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HomeVideoShould More Countries Have Nuclear Weapons? (feat. It's OK to be Smart!)

Should More Countries Have Nuclear Weapons? (feat. It’s OK to be Smart!)

What are the rules that govern who has nukes and who doesn’t?

TEACHERS: Get your students in the discussion on KQED Learn, a safe place for middle and high school students to investigate controversial topics and share their voices.

North Korea has been making headlines recently, mostly due to its nuclear weapons. In early January, the country’s leader, Kim Jong-un, boasted of his ability to reach the U.S. with nuclear-armed missiles. Then in March — in an apparent 180 — he told South Korean officials that he would be willing to negotiate with the U.S. to completely denuclearize.

What are the rules that govern who has nukes and who doesn’t? And why do some countries maintain huge nuclear arsenals, while many other countries don’t have any nukes? Joe Hanson of It’s OK to Be Smart joins Myles to investigate.

ABOVE THE NOISE is a show that cuts through the hype and investigates the research behind controversial and trending topics in the news. Hosted by Myles Bess.


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When were nuclear weapons first developed?

In 1945, on a summer night in the desert of New Mexico, the USA tested the world’s first atomic bomb. It took some of the brightest scientists of the day — and over 22 billion dollars in today’s money — to make it happen.

How do nuclear weapons work?

Nuclear weapons create massive explosions by altering atoms. These nuclear reactions, as they’re called, come in two forms. With fission, 1 atom is split into 2 new atoms. The two bombs the US dropped on Japan in WWII were fission bombs — they killed more than 200,000 people. Fusion, on the other hand, combines 2 atoms into 1. These hydrogen or thermonuclear bombs have the potential to be a THOUSAND TIMES more powerful than fission bombs.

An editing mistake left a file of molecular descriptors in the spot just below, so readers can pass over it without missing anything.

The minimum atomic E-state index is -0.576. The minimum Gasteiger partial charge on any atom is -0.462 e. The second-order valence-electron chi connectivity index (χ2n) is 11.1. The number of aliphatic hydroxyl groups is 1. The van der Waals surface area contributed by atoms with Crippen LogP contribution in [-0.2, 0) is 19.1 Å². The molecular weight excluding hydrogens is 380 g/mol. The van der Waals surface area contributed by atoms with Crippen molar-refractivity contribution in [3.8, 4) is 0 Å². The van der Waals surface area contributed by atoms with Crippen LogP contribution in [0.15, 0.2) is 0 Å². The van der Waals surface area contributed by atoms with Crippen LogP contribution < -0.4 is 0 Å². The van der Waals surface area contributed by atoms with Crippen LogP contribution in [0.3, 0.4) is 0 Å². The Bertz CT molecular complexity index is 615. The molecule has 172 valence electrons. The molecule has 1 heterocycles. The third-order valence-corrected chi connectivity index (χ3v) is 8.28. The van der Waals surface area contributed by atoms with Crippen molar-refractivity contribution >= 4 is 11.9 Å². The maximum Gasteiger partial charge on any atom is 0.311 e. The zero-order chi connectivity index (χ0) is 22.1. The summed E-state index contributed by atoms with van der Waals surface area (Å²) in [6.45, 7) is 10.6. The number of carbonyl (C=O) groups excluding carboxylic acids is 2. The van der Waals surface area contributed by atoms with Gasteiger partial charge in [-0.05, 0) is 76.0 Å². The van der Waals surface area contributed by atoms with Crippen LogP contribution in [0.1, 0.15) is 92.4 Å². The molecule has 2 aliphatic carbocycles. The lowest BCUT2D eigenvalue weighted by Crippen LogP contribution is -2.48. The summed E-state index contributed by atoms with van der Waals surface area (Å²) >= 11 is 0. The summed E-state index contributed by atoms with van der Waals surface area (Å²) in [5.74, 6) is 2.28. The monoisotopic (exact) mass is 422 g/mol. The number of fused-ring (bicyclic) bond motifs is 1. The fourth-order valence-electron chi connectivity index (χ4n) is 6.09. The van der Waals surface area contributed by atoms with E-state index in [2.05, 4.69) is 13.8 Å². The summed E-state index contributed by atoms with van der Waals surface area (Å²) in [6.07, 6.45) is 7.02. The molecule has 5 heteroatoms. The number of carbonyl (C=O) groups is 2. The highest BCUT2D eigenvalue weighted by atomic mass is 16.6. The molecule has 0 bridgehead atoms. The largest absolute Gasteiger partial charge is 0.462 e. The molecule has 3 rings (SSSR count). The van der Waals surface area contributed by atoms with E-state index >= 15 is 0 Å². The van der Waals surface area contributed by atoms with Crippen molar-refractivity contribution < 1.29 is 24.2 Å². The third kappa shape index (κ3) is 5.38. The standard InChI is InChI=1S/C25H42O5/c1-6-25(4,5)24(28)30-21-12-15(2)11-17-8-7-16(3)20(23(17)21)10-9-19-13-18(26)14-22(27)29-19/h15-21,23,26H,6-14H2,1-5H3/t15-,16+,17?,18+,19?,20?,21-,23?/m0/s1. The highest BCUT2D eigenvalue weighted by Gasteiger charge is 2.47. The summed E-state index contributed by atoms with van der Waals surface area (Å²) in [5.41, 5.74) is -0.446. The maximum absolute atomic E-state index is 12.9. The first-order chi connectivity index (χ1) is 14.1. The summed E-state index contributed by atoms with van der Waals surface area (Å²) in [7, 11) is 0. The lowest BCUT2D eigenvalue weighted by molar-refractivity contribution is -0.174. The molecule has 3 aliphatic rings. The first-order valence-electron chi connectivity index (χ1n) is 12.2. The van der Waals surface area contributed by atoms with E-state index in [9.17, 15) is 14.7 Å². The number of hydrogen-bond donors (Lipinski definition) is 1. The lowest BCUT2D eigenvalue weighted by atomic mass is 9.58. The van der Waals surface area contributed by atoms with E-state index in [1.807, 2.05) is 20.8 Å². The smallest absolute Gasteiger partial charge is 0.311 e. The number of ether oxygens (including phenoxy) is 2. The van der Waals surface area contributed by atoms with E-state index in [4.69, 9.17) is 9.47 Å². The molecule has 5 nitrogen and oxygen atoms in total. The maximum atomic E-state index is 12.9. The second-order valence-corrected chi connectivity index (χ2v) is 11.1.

Are there any rules governing which countries can have nuclear weapons and which can’t?

In 1968, the Treaty on the Non-Proliferation of Nuclear Weapons was introduced for countries to sign. By doing so, countries with nuclear weapons agreed to take steps to get rid of them. Countries without nukes agreed not to pursue developing or maintaining nukes of their own. Every country has signed the treaty, with a few notable exceptions — India, Pakistan, and Israel. North Korea did sign, but withdrew in 2003. All four of them went on to develop their own nuclear weapons.

What is nuclear deterrence?

Nuclear deterrence is the theory that what makes nuclear weapons so useful is not using them in war. Instead,, nuclear weapons are intended to deter other states from attacking with their nuclear weapons, through the promise of retaliation.

Treaty on the Non-Proliferation of Nuclear Weapons

The Calculus of Nuclear Deterrence

The Myth of Nuclear Deterrence

Fission VS. Fusion

Timeline of the Nuclear Nonproliferation Treaty

Nuclear Weapon Cheat Sheet

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About KQED
KQED, an NPR and PBS affiliate in San Francisco, CA, serves Northern California and beyond with a public-supported alternative to commercial TV, Radio, and web media. Funding for Above the Noise is provided in part by the Corporation for Public Broadcasting, Silver Giving Foundation, Stuart Foundation, and William and Flora Hewlett Foundation.